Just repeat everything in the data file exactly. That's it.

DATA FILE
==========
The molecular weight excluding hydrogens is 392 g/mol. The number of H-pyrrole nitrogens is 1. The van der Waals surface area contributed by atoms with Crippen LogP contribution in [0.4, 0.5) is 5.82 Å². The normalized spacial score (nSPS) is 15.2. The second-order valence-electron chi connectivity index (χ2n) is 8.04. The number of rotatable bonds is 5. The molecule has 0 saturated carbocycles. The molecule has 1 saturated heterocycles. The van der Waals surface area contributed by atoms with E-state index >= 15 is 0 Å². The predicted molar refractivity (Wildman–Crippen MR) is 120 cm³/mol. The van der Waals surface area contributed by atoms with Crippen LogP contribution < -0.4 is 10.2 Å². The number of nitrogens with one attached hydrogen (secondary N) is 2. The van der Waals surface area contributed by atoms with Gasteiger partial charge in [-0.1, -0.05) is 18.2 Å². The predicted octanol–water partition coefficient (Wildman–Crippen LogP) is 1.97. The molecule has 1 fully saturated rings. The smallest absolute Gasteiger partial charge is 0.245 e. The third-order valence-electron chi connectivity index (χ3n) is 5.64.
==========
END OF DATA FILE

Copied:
The molecular weight excluding hydrogens is 392 g/mol. The number of H-pyrrole nitrogens is 1. The van der Waals surface area contributed by atoms with Crippen LogP contribution in [0.4, 0.5) is 5.82 Å². The normalized spacial score (nSPS) is 15.2. The second-order valence-electron chi connectivity index (χ2n) is 8.04. The number of rotatable bonds is 5. The molecule has 0 saturated carbocycles. The molecule has 1 saturated heterocycles. The van der Waals surface area contributed by atoms with E-state index >= 15 is 0 Å². The predicted molar refractivity (Wildman–Crippen MR) is 120 cm³/mol. The van der Waals surface area contributed by atoms with Crippen LogP contribution < -0.4 is 10.2 Å². The number of nitrogens with one attached hydrogen (secondary N) is 2. The van der Waals surface area contributed by atoms with Gasteiger partial charge in [-0.1, -0.05) is 18.2 Å². The predicted octanol–water partition coefficient (Wildman–Crippen LogP) is 1.97. The molecule has 1 fully saturated rings. The smallest absolute Gasteiger partial charge is 0.245 e. The third-order valence-electron chi connectivity index (χ3n) is 5.64.